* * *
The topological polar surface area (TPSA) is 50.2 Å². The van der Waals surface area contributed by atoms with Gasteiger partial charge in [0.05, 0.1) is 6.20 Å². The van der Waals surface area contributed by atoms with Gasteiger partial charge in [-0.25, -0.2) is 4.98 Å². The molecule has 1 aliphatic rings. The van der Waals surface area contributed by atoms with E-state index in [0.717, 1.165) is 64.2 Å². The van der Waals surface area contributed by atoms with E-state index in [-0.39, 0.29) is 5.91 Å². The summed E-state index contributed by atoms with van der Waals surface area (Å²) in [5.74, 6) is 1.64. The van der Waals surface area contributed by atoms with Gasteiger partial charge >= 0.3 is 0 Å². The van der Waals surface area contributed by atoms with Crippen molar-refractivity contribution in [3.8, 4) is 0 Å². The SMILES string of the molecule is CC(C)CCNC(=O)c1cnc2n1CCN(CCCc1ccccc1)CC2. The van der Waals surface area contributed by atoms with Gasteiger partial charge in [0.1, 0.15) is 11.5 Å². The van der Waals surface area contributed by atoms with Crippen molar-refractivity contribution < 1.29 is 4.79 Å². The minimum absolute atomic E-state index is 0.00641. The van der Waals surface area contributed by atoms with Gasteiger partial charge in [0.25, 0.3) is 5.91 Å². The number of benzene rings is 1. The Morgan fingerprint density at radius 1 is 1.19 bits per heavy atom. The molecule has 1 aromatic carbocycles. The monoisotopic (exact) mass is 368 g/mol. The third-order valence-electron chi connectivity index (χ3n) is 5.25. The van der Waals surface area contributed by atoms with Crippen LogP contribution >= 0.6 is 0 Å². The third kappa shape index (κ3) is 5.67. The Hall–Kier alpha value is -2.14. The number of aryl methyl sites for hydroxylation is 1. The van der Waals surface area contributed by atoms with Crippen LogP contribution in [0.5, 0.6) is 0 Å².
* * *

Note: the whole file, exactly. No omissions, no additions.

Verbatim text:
The topological polar surface area (TPSA) is 50.2 Å². The van der Waals surface area contributed by atoms with Gasteiger partial charge in [0.05, 0.1) is 6.20 Å². The van der Waals surface area contributed by atoms with Gasteiger partial charge in [-0.25, -0.2) is 4.98 Å². The molecule has 1 aliphatic rings. The van der Waals surface area contributed by atoms with E-state index in [0.717, 1.165) is 64.2 Å². The van der Waals surface area contributed by atoms with E-state index in [-0.39, 0.29) is 5.91 Å². The summed E-state index contributed by atoms with van der Waals surface area (Å²) in [5.74, 6) is 1.64. The van der Waals surface area contributed by atoms with Gasteiger partial charge >= 0.3 is 0 Å². The van der Waals surface area contributed by atoms with Crippen molar-refractivity contribution in [3.8, 4) is 0 Å². The SMILES string of the molecule is CC(C)CCNC(=O)c1cnc2n1CCN(CCCc1ccccc1)CC2. The van der Waals surface area contributed by atoms with Gasteiger partial charge in [0.1, 0.15) is 11.5 Å². The van der Waals surface area contributed by atoms with Crippen molar-refractivity contribution < 1.29 is 4.79 Å². The minimum absolute atomic E-state index is 0.00641. The van der Waals surface area contributed by atoms with Gasteiger partial charge in [0.25, 0.3) is 5.91 Å². The number of benzene rings is 1. The Morgan fingerprint density at radius 1 is 1.19 bits per heavy atom. The molecule has 1 aromatic carbocycles. The monoisotopic (exact) mass is 368 g/mol. The third-order valence-electron chi connectivity index (χ3n) is 5.25. The van der Waals surface area contributed by atoms with Crippen LogP contribution >= 0.6 is 0 Å². The third kappa shape index (κ3) is 5.67. The Hall–Kier alpha value is -2.14. The number of aryl methyl sites for hydroxylation is 1. The van der Waals surface area contributed by atoms with Crippen LogP contribution in [0.5, 0.6) is 0 Å².